Changing the Subject (Line)

One of the reasons e-mail marketing has become so huge is because it’s so darned cheap. Compared to postal mail, e-mail costs just pennies. That means most marketers can achieve a better ROI for just a mediocre e-mail campaign compared to even the most successful direct mail effort.

However, a common complaint about e-mail versus postal mail is visibility. Since most viewers choose not to have their preview pane feature turned on, they must physically open an e-mail before they can view any of its contents.

This “one-step removed” dynamic means that many people never get to see and read a marketing message that would otherwise stand out if it showed up in someone’s postal mail delivery as a postcard or self-mailer promo piece.

In this scenario, the e-mail subject line becomes a huge “gatekeeper” element. What the subject says and how it’s said can make a difference in e-mail open and clickthrough rates. But just how much?

A new E-mail Marketing Metrics Report from MailerMailer, a firm providing e-mail marketing and newsletter services, provides some interesting clues. MailerMailer has been producing these reports since 2003. This report, the tenth one issued, was developed by analyzing a sampling of ~900 million e-mail messages sent through MailerMailer throughout the year 2009.

Among the elements tracked were the words used in e-mail subject lines. MailerMailer found that the most popular terms contained in the subject lines were:

 Coupons
 Daily
 Free
 News
 Newsletter
 Report
 Today
 Update
 Week (weekly)
 Year

Notice how each of these terms conveys a sense of WIIFM (“what’s in it for me?”) and/or a sense of time sensitivity. Interestingly, despite a prevailing concern that using the word “free” in the subject line risks more spam filtering, MailerMailer found that this term was one of the ten most popular terms used in subject lines during 2009.

And what about subject line length? The report found that shorter subject lines (containing less than 35 characters) outperformed longer ones. That’s generally just four or five words along with the corresponding spaces between them.

And the difference MailerMailer observed was significant: E-mails with shorter subject lines experienced an average open rate of ~17.5%, while those with longer subject lines had an open rate of only ~11.5%.

The same differential was found with clickthrough rates. For the e-mails with shorter subject lines the average clickthrough rate was ~2.7% … versus ~1.6% for e-mails with longer subject lines.

The MailerMailer report concludes that while composing shorter subject lines may be difficult to do (well), going through that exercise is well worth the extra effort. The results from ~900 million e-mails prove it.

What are the very latest trends in media usage?

TargetCast TCM logoWith all of the rapid changes occurring in the media world today, it’s hard to know just what kind of impact they’re having on the media usage patterns of consumers. Now a just-released report by TargetCast Total Communications Media based on a September ’09 survey of ~900 American adults age 18-64 is providing some interesting clues as to what’s going on out there.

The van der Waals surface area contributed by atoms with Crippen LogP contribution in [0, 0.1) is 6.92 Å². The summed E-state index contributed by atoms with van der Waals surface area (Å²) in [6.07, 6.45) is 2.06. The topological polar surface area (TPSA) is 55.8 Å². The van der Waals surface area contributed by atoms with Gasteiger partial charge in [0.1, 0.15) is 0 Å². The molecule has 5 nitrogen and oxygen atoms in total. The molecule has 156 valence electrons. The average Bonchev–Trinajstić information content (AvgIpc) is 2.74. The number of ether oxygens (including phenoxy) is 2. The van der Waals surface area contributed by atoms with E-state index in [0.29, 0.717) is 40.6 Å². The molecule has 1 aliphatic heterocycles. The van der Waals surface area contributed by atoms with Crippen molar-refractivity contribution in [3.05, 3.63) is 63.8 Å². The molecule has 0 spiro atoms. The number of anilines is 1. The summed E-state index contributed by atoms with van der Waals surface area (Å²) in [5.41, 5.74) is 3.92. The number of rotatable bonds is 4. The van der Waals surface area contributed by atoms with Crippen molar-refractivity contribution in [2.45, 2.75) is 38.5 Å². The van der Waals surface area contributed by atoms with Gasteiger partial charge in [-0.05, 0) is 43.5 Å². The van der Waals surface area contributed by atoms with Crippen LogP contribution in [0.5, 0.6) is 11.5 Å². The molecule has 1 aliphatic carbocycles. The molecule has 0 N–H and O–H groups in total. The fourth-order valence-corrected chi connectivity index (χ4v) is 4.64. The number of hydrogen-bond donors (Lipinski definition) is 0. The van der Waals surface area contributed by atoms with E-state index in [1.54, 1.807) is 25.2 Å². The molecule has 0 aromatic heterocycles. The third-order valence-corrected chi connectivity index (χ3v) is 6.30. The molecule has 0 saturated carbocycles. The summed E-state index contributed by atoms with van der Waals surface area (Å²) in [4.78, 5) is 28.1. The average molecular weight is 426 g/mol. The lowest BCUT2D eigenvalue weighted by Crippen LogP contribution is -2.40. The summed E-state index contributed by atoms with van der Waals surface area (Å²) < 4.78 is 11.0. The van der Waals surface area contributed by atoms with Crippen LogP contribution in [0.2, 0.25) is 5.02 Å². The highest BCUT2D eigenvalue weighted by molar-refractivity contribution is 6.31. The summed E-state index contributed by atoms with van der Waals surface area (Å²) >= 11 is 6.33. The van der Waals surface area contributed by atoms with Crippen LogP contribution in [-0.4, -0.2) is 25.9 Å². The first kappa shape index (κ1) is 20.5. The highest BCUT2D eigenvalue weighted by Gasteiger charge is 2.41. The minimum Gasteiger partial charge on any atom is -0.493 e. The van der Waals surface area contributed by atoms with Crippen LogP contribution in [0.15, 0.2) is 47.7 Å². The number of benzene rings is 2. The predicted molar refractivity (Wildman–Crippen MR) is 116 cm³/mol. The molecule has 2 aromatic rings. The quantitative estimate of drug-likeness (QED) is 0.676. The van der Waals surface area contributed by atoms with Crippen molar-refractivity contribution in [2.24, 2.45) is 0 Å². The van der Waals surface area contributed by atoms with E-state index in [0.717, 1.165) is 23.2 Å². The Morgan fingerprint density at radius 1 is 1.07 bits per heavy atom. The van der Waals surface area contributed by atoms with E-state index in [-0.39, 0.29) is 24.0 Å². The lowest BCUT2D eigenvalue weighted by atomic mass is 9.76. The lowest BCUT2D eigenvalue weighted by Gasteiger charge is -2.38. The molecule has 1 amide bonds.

The report provides a host of interesting statistical figures, but I find a couple broad conclusions from the report more interesting:

 Men and women are consuming media differently. Men are more likely to adapt their usage habits to incorporate more digital and online platforms, while women are more apt to stick with traditional media forms.

 Radio, which surprised many by successfully surviving the challenges of broadcast TV in the 1940s, cable in the 1970s and the Internet in the 1990s, may finally have met its match. As a “passive” media, it’s being tuned out in large degree by a younger generation of people far more attracted to programmable MP3 players, iPods and interactive multimedia devices.

 Newspapers continue to be respected for their role in covering major news events, but they’re losing ground in the face of increasing digital and mobile news media use. What’s more, nearly three-fourths of the respondents in the survey expect their online news to be available for free. (Rupert Murdoch, are you listening?)

So overall, what media has become less popular with consumers? Answer: Newspapers and magazines, with around one-third of the TargetCast TCM survey respondents indicating they’re using these media less than one year ago. Conversely, ~40% reported higher usage of the Internet for informational purposes … and ~28% higher Internet usage for entertainment.

These findings help explain why print magazine advertising is still in the doldrums. In fact, Media Industry Newsletter reports that November 2009 ad pages are down nearly 20% from November 2008. This comes as a surprise for some people because the full brunt of the economic crisis had already hit the media by November of last year. But instead of showing flat performance or maybe even a slight rise in ad pages, the numbers tanked yet again this year – making the two-year drop-off between 2007 and 2009 a whopping 35%.

Sure, some of the blame for the sorry ad numbers can go to the continuing economic downturn. But the rest is due to the fundamental change in media consumption habits that are continuing to happen – as cleanly illustrated in the TargetCast TCM report.